It was written by Jean Renoir and Charles Spaak, and directed by Renoir. It has a very strong anti-war message and portrays both the French prisoners and German captors in a sympathetic light.
One of the recurrent themes running through it is the difficulty that we face in overcoming the barriers of language and class; the optimistic message of the movie is that at least some of these barriers can be overcome with enough persistence. Marechal, the character played by Jean Gabin, finally learns to speak a few words of German, although not quite correctly; Dita Parlo, who plays Elsa, speaks a few halting words in French.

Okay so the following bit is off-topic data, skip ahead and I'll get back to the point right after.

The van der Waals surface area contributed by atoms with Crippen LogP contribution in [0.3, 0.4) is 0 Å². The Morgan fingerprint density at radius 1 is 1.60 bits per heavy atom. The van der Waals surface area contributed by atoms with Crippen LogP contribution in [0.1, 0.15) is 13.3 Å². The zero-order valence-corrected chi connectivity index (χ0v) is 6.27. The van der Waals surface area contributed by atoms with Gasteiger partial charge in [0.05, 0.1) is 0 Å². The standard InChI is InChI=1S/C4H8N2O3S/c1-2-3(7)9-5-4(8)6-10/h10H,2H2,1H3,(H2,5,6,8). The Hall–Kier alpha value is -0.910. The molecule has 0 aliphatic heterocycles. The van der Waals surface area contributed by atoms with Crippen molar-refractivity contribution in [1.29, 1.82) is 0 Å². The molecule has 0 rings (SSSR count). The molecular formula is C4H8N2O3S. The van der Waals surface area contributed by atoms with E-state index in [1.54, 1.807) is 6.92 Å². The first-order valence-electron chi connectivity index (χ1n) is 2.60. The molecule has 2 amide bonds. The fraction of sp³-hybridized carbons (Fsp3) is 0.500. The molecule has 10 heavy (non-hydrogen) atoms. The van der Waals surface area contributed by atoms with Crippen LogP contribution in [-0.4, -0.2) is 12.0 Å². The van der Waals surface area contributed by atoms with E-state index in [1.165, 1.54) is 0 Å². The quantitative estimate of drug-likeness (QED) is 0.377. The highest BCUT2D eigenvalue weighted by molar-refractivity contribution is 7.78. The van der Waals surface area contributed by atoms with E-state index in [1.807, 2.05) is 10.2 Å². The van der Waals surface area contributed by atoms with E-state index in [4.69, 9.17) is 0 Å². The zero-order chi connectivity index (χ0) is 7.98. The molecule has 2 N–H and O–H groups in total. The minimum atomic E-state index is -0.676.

On the other hand, those characters who already understand each other--the aristocrats de Boildieu Pierre Fresnay and von Rauffenstein Erich von Stroheim--and feel a bond of kinship that transcends national divisions also understand that their days are numbered. One of them kills the other; the one who survives considers his friend and victim to be the lucky one.
The movie was nominated for the Academy Award for Best Picture, the first foreign language film to be nominated in this category. It was thought to be lost in the chaos of World War Two, until a print surfaced some years later.